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Photo: Daniel Leal-Olivas/AFP via Getty Images

Thirty-two years after the Chinese government cracked down on student protesters in Tiananmen Square, people around the world gathered to remember the bloody June 4 event and its victims.

Why it matters: Pro-democracy activists in Hong Kong have long rallied around the Tiananmen anniversary, which over the years has become synonymous with the struggle against the Chinese Communist Party. This year, Hong Kong officials banned a scheduled vigil for the second year in a row.

  • The CCP has never allowed public vigils on the anniversary of the massacre on the mainland, but vigils were permitted in Hong Kong in the past.
  • Thousands of people typically gather in Hong Kong's Victoria Park on June 4 to mourn those killed by Chinese troops during the massacre.
    • Friday's suppression of the planned event is the latest example of the Chinese government's crackdown on rights and freedoms previously enjoyed by those living in Hong Kong, Axios' Jacob Knutson writes.
In photos
Alexandra Wong, an activist known as "Grandma Wong" who says she was held by mainland China for 14 months, protests in the Causeway Bay district of Hong Kong after police closed the venue where Hong Kong people traditionally gather to mourn the victims of China's Tiananmen Square crackdown. Photo: Isaac Lawrence/AFP via Getty Images
People use their mobile phones to shine light outside Victoria Park. Photo: Hsiuwen Liu/SOPA Images/LightRocket via Getty Images
Victoria Park is empty for the first time as hundreds of police officers surround the park to enforce the city's ban against a vigil. Citizens in black shirts, along with flowers and candles, marched around Victoria Park despite heavy law enforcement and threats from Hong Kong's national security law. Photo: Dominic Chiu/SOPA Images/LightRocket via Getty Images
A member of the Hong Kong University Students' Union cleans the Pillar of Shame as part of the annual ritual of washing the Pillar of Shame, a sculpture located on the University of Hong Kong campus that commemorates the victims of the crackdown. Photo: Hsiuwen Liu/SOPA Images/LightRocket via Getty Images
Lam Wing Kee, a Hong Kong bookseller who fled to Taiwan to avoid political suppression, is seen at a commemoration booth at Liberty Square in Taipei. Photo: Ceng Shou Yi/NurPhoto via Getty Images
Protesters hold candles and flags during a protest outside Shinjuku Station in Japan to mark the anniversary. Photo: Viola Kam/SOPA Images/LightRocket via Getty Images
Bangladeshi social activists from the Open Dialogue movement perform street art in front of the National Press Club in Dhaka, Bangladesh, to mark the anniversary and protest the violence against Uyghur Muslim people in China. Photo: Mamunur Rashid/NurPhoto via Getty Images
Uyghur activist Rahima Mahmut speaks at a vigil outside the Chinese Embassy in London. Photo: Daniel Leal-Olivas/AFP via Getty Images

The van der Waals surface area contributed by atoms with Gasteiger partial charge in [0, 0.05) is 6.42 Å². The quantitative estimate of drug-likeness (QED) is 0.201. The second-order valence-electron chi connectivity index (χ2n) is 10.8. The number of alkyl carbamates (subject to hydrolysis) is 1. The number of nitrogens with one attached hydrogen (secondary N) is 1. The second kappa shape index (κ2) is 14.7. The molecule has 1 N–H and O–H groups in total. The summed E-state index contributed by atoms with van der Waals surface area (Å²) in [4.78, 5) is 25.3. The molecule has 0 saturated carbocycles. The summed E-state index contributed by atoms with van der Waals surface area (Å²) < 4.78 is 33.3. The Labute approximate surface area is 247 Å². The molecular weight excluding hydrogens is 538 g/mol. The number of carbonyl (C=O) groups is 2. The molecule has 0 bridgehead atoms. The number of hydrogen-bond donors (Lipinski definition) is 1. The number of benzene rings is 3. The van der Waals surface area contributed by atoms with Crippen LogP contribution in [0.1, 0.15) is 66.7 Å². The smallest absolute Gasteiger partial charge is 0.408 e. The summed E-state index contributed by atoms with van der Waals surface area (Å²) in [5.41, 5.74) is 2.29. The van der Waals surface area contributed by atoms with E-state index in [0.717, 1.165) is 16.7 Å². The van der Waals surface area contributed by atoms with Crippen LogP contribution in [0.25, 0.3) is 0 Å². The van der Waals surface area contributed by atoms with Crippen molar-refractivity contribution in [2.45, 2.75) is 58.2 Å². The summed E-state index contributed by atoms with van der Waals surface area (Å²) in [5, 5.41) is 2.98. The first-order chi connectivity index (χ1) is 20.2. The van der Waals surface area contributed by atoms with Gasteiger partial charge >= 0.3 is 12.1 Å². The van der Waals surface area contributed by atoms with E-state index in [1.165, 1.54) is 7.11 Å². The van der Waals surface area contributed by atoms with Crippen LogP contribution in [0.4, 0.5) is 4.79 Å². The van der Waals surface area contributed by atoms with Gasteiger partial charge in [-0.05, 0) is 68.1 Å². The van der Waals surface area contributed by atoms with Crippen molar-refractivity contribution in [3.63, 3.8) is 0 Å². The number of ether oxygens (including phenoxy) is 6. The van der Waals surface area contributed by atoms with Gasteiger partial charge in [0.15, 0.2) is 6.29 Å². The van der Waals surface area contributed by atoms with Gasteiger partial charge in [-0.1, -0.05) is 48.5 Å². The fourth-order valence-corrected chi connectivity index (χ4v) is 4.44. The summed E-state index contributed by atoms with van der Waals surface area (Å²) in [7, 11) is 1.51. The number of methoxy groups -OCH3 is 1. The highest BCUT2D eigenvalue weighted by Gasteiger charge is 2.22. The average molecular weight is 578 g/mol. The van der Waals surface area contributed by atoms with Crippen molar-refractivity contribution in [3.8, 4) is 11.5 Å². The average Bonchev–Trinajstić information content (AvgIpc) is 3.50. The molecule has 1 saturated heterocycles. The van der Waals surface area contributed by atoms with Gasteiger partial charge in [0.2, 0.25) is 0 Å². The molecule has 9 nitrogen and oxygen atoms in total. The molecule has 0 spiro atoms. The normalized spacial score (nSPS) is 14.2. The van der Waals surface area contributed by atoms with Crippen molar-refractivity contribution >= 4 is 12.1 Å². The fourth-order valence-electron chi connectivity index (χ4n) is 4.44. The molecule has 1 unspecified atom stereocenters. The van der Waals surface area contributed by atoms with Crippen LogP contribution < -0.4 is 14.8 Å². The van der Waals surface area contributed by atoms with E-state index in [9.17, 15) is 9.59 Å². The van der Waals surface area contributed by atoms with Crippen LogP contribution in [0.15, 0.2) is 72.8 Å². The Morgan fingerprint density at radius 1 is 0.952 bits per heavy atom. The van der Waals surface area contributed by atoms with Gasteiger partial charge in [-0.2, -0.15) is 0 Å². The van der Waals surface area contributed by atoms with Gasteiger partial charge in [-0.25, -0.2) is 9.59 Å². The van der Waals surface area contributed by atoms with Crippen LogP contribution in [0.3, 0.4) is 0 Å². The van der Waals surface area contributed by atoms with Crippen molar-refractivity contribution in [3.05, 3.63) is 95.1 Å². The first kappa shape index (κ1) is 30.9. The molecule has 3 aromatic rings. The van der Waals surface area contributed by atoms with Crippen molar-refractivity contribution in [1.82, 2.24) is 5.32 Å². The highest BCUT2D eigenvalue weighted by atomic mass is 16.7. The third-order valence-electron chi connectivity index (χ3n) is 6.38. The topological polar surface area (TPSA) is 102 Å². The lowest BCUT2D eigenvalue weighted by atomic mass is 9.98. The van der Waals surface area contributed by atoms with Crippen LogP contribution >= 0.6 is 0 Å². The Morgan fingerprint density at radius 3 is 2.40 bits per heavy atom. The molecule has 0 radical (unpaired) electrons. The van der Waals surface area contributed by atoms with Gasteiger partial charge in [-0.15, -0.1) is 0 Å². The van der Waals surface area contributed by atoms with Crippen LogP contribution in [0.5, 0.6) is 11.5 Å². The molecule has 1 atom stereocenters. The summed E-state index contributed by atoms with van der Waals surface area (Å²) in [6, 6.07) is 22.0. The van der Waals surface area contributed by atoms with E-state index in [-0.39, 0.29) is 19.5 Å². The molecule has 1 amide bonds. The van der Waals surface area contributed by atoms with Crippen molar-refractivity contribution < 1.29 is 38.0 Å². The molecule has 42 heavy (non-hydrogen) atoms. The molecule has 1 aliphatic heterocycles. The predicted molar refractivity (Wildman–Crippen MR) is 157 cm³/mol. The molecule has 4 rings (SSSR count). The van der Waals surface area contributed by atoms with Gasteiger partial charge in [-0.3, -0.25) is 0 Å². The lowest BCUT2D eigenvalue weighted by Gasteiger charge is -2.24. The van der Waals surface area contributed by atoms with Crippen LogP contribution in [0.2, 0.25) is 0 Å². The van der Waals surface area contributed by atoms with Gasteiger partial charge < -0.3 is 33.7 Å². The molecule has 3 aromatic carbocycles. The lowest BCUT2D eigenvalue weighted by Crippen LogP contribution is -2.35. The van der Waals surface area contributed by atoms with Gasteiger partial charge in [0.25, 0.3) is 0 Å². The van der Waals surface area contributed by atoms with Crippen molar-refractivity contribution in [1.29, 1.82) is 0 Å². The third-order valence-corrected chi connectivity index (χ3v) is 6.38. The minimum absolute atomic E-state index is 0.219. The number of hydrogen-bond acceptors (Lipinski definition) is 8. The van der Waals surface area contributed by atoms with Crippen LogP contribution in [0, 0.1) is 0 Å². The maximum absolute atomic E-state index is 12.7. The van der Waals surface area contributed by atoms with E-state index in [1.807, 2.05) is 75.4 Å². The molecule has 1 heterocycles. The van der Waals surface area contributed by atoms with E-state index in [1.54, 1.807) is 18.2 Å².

Go deeper

Updated Sep 11, 2021 - Politics & Policy

Harris, Bush preach unity at Flight 93 memorial, 20 years on from attacks

Vice President Kamala Harris speaks during a 9/11 commemoration at the Flight 93 National Memorial in Shanksville, Pennsylvania. Photo by Mandel Ngan/AFP via Getty Images

Vice President Kamala Harris joined former President George W. Bush at a ceremony on Saturday to honor the lives lost 20 years ago on United Airlines Flight 93.

Driving the news: The vice president and the 43rd president devoted much of their remarks to remembering the unity that brought Americans together after the 9/11 attacks.

Updated Sep 11, 2021 - Politics & Policy

Biden attends wreath-laying ceremony at Pentagon

President Biden, first lady Jill Biden, Vice President Harris and second gentleman Doug Emhoff attend a wreath-laying ceremony at the National 9/11 Pentagon Memorial on Sept. 11 in Arlington, Virginia. Photo: Kevin Dietsch/Getty Images

President Biden participated in a wreath-laying ceremony at the Pentagon on Saturday to commemorate the 20th anniversary of the 9/11 attacks.

The latest: Biden and first lady Jill Biden arrived at the Pentagon after visiting the Flight 93 memorial in Shanksville, Pennsylvania, and Ground Zero in New York City.

Updated 1 hour ago - World

State Department orders evacuation of U.S. diplomats' families from Ukraine

From left, Under Secretary for Political Affairs Victoria Nuland, Secretary of State Antony Blinken and U.S. Chargés d'Affaires in Ukraine Kristina Kvien during a meeting with Prime Minister of Ukraine Denys Shmyhal in Kyiv. Photo: Yevhen Liubimov/ Ukrinform/Barcroft Media via Getty Images

The State Department will begin evacuating families and non-essential staff from the U.S. Embassy in Kyiv this week, according to a travel advisory published Sunday evening.

Why it matters: The move underscores U.S. fears that a Russian invasion could destabilize Ukraine and threaten embassy's ability to assist Americans.